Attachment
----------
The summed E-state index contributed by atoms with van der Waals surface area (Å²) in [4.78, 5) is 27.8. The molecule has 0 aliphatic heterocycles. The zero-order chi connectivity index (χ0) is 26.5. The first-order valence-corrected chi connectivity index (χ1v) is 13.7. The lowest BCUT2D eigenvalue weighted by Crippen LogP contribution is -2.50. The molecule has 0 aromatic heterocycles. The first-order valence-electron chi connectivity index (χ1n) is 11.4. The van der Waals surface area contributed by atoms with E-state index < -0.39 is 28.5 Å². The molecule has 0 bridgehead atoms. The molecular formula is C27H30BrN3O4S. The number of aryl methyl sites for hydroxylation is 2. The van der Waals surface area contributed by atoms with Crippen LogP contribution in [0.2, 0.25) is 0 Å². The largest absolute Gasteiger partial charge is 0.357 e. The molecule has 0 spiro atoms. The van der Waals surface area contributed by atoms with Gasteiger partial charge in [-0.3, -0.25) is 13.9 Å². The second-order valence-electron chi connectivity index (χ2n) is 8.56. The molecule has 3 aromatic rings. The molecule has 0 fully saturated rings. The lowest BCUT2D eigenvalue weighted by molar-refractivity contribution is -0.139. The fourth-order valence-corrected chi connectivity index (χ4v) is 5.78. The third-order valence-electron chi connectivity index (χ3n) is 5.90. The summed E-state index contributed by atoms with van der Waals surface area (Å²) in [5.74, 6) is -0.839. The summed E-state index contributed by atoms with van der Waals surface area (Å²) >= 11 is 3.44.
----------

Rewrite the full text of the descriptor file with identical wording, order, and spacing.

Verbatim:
The summed E-state index contributed by atoms with van der Waals surface area (Å²) in [4.78, 5) is 27.8. The molecule has 0 aliphatic heterocycles. The zero-order chi connectivity index (χ0) is 26.5. The first-order valence-corrected chi connectivity index (χ1v) is 13.7. The lowest BCUT2D eigenvalue weighted by Crippen LogP contribution is -2.50. The molecule has 0 aromatic heterocycles. The first-order valence-electron chi connectivity index (χ1n) is 11.4. The van der Waals surface area contributed by atoms with E-state index < -0.39 is 28.5 Å². The molecule has 0 bridgehead atoms. The molecular formula is C27H30BrN3O4S. The number of aryl methyl sites for hydroxylation is 2. The van der Waals surface area contributed by atoms with Crippen LogP contribution in [0.2, 0.25) is 0 Å². The largest absolute Gasteiger partial charge is 0.357 e. The molecule has 0 spiro atoms. The van der Waals surface area contributed by atoms with Gasteiger partial charge in [-0.3, -0.25) is 13.9 Å². The second-order valence-electron chi connectivity index (χ2n) is 8.56. The molecule has 3 aromatic rings. The molecule has 0 fully saturated rings. The lowest BCUT2D eigenvalue weighted by molar-refractivity contribution is -0.139. The fourth-order valence-corrected chi connectivity index (χ4v) is 5.78. The third-order valence-electron chi connectivity index (χ3n) is 5.90. The summed E-state index contributed by atoms with van der Waals surface area (Å²) in [5.74, 6) is -0.839. The summed E-state index contributed by atoms with van der Waals surface area (Å²) >= 11 is 3.44.